4-ways-skiing-hurt-our-environment-that-many-dont-know-about

4 Ways Skiing Hurt Our Environment That Many Don’t Know About

With the winter season approaching fast, many of us are already planning visiting our favorite ski resorts. Snowboarding and skiing have become an annual event that many people look forward to. I couldn’t blame you. These winter activities are a great way to enjoy the year’s most unforgiving season.

But before you pack your skis, suits, ski stuff, and even the best ski goggles you just bought at http://winterbadass.com/, have you ever considered the ecological effects of this winter activity? Have you ever thought about how the complicated and energy-demanding infrastructures of ski resorts affect the environment? Have you considered the carbon footprint you leave when you ski?

Chances are you’re not aware of any of these.

It’s sad that many are unaware of the ecological costs related to resort skiing – much less, the solutions to these.

So, how does skiing punish the environment? Let me count the ways.deforestation

  1. Disturbance to wildlife

Global climate change already threatens the fragile ecosystem atop these snowcapped mountains, and further interference from resort-goers adds more stressor. Damaging vegetation, scaring wildlife and compacting soils greatly impacts the ecological unit. Some of these animals are forced to adapt but many choose to flee.

  1. Massive deforestation

Many ski resorts are situated in otherwise forested areas. Creating these resorts require cutting a large amount of vegetation to give way to ski trails, equipment and other ski-related infrastructure. This fragmentation of the landscape may seem appealing for humans but not for the creatures in the wild. Any changes in the landscape and deforestation negatively impact the habitat quality of animals.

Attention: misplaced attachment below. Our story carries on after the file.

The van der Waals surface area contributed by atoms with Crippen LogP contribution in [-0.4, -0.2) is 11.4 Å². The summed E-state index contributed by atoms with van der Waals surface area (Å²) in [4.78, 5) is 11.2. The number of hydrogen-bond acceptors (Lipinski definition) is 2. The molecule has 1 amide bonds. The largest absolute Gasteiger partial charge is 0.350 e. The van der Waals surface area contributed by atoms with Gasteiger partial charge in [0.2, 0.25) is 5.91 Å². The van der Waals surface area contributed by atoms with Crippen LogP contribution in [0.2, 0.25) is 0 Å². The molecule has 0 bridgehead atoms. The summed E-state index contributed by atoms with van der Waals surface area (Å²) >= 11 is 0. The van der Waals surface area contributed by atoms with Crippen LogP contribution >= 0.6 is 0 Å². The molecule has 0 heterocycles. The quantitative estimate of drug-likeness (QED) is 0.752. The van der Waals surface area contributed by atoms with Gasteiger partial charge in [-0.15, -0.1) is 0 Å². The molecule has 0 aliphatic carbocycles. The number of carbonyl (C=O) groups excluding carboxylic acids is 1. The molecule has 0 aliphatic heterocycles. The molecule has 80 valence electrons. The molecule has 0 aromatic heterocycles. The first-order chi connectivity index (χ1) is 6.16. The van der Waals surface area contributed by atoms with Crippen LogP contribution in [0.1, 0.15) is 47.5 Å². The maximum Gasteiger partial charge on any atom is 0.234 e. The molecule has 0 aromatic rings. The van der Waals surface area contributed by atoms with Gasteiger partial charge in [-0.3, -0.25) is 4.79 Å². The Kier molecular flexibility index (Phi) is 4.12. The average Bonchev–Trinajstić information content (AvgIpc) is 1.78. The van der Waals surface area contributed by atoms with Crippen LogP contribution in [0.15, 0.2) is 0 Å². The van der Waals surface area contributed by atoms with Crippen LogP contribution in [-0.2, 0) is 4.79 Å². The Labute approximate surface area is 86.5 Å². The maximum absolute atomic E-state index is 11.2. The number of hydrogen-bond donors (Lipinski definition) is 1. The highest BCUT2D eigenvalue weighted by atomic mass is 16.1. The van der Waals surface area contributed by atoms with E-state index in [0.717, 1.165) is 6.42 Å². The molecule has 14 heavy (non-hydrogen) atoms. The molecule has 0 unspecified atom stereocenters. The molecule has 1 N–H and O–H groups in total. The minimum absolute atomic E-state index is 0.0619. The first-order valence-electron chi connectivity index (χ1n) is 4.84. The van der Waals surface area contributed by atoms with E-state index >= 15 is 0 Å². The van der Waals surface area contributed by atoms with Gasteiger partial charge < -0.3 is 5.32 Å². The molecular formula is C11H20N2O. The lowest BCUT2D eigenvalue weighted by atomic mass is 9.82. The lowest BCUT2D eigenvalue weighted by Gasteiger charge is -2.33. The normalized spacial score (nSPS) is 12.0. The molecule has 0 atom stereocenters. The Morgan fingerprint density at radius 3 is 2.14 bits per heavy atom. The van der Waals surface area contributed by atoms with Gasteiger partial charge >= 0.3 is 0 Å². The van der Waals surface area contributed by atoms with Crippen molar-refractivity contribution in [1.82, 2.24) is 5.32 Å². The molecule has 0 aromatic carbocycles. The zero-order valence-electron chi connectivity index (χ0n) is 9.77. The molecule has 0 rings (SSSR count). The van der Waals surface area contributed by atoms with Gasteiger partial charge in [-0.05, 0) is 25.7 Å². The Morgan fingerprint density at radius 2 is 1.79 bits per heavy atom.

1. Increased water use

Due to climate change, most ski resorts experience a shorter duration of winter, with thawing periods occurring more frequently. To ensure that they provide continuous services to their patrons, most of these resorts use artificial snow to keep the slopes frozen. But creating artificial snow demands great volumes of water, often pumping from rivers, lakes and artificial ponds. For instance, a snowmaking machine consumes around 100 gallons of water per minute to make artificial snow.

  1. Energy consumption

With lots of massive equipment relying on fuel, resort skiing is a very energy-demanding operation. Ski resorts emit a huge amount of greenhouse gases that further contributes to global warming. For instance, operating electricity-powered ski lifts for a month would consume about the same energy needed to power around four households in a year. Moreover, the ski runs that groom the trails and are operated every night require about 5 gallons of diesel per hour – that’s added greenhouse gas emissions.

These are just four environmental impacts that directly resulting from skiing. Fuel used by ski resort-goers as they travel to the resort and the garbage they throw at the site are other things that are indirectly related to skiing.

So, this winter season don’t just excitedly look for the best ski goggles for 2016, broaden up your awareness at how skiing actually damages our planet. Consider things that you can do to help mitigate its environmental impacts. Choose ski resorts that have actively made measures to minimize negative effects.

Is Hunting Good or Bad for The Environment? This One’s a Must-Read

Is Hunting Good or Bad for The Environment? This One’s a Must-Read

I recently joined a local hunting club in their monthly hunting trip – although hunting is not really my kind of thing. I just thought of it as a perfect time to go to the outdoors. Armed with the latest hunting gears and air rifles, much like the ones you can see at review sites like RifleJudge.com, we trekked the outdoors and camped for a couple of nights.